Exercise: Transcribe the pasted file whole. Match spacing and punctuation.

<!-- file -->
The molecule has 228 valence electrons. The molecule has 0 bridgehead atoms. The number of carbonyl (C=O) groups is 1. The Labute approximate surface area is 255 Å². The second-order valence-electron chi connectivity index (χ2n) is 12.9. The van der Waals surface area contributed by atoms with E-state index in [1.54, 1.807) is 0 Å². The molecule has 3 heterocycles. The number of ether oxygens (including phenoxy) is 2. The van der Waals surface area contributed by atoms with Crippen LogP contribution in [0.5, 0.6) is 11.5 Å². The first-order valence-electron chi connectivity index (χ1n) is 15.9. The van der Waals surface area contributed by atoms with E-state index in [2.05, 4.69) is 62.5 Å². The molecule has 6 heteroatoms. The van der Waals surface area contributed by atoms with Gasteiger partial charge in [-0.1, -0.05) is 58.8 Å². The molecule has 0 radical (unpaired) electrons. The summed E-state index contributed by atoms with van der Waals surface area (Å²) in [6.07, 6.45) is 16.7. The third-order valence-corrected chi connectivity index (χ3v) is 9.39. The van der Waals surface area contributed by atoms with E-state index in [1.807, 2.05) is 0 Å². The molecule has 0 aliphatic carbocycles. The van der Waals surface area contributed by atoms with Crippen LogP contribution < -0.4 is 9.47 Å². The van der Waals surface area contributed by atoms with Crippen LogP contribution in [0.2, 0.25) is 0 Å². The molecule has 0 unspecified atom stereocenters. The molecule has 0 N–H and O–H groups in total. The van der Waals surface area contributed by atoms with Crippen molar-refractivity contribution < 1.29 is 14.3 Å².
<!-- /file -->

The molecule has 228 valence electrons. The molecule has 0 bridgehead atoms. The number of carbonyl (C=O) groups is 1. The Labute approximate surface area is 255 Å². The second-order valence-electron chi connectivity index (χ2n) is 12.9. The van der Waals surface area contributed by atoms with E-state index in [1.54, 1.807) is 0 Å². The molecule has 3 heterocycles. The number of ether oxygens (including phenoxy) is 2. The van der Waals surface area contributed by atoms with Crippen LogP contribution in [0.5, 0.6) is 11.5 Å². The first-order valence-electron chi connectivity index (χ1n) is 15.9. The van der Waals surface area contributed by atoms with E-state index in [2.05, 4.69) is 62.5 Å². The molecule has 6 heteroatoms. The van der Waals surface area contributed by atoms with Gasteiger partial charge in [-0.1, -0.05) is 58.8 Å². The molecule has 0 radical (unpaired) electrons. The summed E-state index contributed by atoms with van der Waals surface area (Å²) in [6.07, 6.45) is 16.7. The third-order valence-corrected chi connectivity index (χ3v) is 9.39. The van der Waals surface area contributed by atoms with E-state index in [1.807, 2.05) is 0 Å². The molecule has 0 aliphatic carbocycles. The van der Waals surface area contributed by atoms with Crippen LogP contribution < -0.4 is 9.47 Å². The van der Waals surface area contributed by atoms with Crippen LogP contribution in [0.2, 0.25) is 0 Å². The molecule has 0 unspecified atom stereocenters. The molecule has 0 N–H and O–H groups in total. The van der Waals surface area contributed by atoms with Crippen molar-refractivity contribution < 1.29 is 14.3 Å².